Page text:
Oil painting for portraits came comparatively late to England. Hans Holbein, an imported talent, is generally credited with founding an English school of portrait painting — although he too became influenced by the 'surface' nature of much English art. The rich ecclesiastical decoration of English churches was, to an extent, lost or scattered during the iconoclasm of the Reformation.

Present day portraiture is a rich and varied field, with artists such as Stuart Pearson Wright, Chris Ofili and Will Teather.

Royal collection

Charles I of England built up a great royal collection of art. This was largely saved for the nation, due to a combination of Cromwell's own inventory of the royal collection and the English Commonwealth's bureaucratic interia. So little had been sold by the time that Charles II was restored, that Charles was able to restore his late father's collection with no difficulty.

Cultural influence

England's art has long been considered to be lower than that of other countries where, among other things, the Renaissance, wiith its explosion of art, had more effect. However, England has exhibited a more quiet and leisurely form of art than that on the continent. This can especially be seen in the work of J.M.W. Turner. His beautiful landscapes are slightly impressionistic, but with more emotion. This is especially evident in The Fighting Temeraire.Perhaps as a reaction to Puritanism, England has long had an open acceptance of ribald or 'blue' humour, nonsense, and double-entendre in the popular arts, and also a general understanding that popular forms of culture are 'allowed' to influence the national self-conception just as much as high culture is.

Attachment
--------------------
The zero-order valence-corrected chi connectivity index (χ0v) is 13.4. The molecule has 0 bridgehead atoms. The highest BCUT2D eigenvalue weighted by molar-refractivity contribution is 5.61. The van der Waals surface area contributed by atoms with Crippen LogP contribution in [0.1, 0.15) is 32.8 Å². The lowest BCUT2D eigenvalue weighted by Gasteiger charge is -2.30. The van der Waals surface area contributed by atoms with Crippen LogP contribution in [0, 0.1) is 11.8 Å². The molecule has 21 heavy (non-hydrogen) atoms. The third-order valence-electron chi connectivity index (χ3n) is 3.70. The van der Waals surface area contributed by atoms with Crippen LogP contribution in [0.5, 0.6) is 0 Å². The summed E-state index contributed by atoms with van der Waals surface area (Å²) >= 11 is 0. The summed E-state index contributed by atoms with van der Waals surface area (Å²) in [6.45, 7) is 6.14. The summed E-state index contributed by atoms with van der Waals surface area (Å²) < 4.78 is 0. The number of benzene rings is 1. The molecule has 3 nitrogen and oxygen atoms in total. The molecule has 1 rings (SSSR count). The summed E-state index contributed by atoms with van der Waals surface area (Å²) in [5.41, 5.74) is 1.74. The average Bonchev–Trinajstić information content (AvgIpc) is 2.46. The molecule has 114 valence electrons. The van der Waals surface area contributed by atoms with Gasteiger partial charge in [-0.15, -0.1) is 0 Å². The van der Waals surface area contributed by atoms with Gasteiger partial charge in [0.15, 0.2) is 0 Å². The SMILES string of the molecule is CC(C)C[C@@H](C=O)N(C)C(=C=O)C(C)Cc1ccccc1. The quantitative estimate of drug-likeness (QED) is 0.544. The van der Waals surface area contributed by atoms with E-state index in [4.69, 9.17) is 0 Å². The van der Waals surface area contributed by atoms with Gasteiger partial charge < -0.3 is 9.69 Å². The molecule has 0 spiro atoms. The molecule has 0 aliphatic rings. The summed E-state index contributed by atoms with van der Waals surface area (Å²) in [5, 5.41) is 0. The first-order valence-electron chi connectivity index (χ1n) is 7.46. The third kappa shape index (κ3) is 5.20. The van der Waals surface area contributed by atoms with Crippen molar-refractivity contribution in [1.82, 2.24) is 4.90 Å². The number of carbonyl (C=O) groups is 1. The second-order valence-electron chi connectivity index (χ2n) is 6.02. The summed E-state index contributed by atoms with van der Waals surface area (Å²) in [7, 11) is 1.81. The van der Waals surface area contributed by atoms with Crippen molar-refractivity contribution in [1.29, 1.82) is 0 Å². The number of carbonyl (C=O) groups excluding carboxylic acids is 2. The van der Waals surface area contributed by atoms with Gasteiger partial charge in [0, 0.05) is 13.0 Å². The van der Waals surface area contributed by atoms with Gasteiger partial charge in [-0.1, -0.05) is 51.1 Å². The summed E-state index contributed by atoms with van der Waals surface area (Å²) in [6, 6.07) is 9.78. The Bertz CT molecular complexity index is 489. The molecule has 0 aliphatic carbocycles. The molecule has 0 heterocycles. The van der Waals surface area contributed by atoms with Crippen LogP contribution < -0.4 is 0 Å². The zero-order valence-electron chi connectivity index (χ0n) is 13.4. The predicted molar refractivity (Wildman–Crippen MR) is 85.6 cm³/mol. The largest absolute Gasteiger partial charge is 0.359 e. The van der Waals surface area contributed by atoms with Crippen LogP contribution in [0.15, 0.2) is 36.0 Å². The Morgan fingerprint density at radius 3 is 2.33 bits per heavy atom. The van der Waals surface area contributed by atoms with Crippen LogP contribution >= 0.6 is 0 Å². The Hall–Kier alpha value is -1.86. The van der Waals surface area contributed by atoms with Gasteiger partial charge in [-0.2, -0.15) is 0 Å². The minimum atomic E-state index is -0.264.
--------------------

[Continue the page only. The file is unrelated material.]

Landscapes

It is popularly considered that English landscape painting typifies English art, inspired largely from the love of the pastoral arising from the poetry of Edmund Spenser, and mirroring as it does the development of larger country houses set in a pastoral rural landscape. Although it should be noted that English art lies equally in the tendency toward melancholia, often expressed as a love of the continuity of the past with the present, and a love of ghosts, and marvelous or gothic ruins.

As the population of England grew during the industrial revolution, a concern for privacy and smaller gardens becomes more notable in English art. There was also a new found appreciation of the open landscapes of romantic wilderness, and a concern for the ancient folk arts. William Morris is particularly associated with this latter trend, as were the Pre-Raphaelite Brotherhood. Another important influence, from about 1890 until 1926, was the growing knowledge about the visual art of Japan.

Being a coastal and sea-faring island nation, English art has often portrayed the coast and the sea. Being a nation of four distinct seasons, and changeable weather, weather effects have often been portrayed in English art. Weather and light effects on the English landscape have been a pre-eminent aspect of modern British landscape photography.

See also

Art of the United Kingdom*English school of painting

Museums exhibiting English art

Noted artists of the English style




Unless indicated otherwise, the text in this article is either based on Wikipedia article "English art" or another language Wikipedia page thereof used under the terms of the GNU Free Documentation License; or on original research by Jahsonic and friends. See Art and Popular Culture's copyright notice.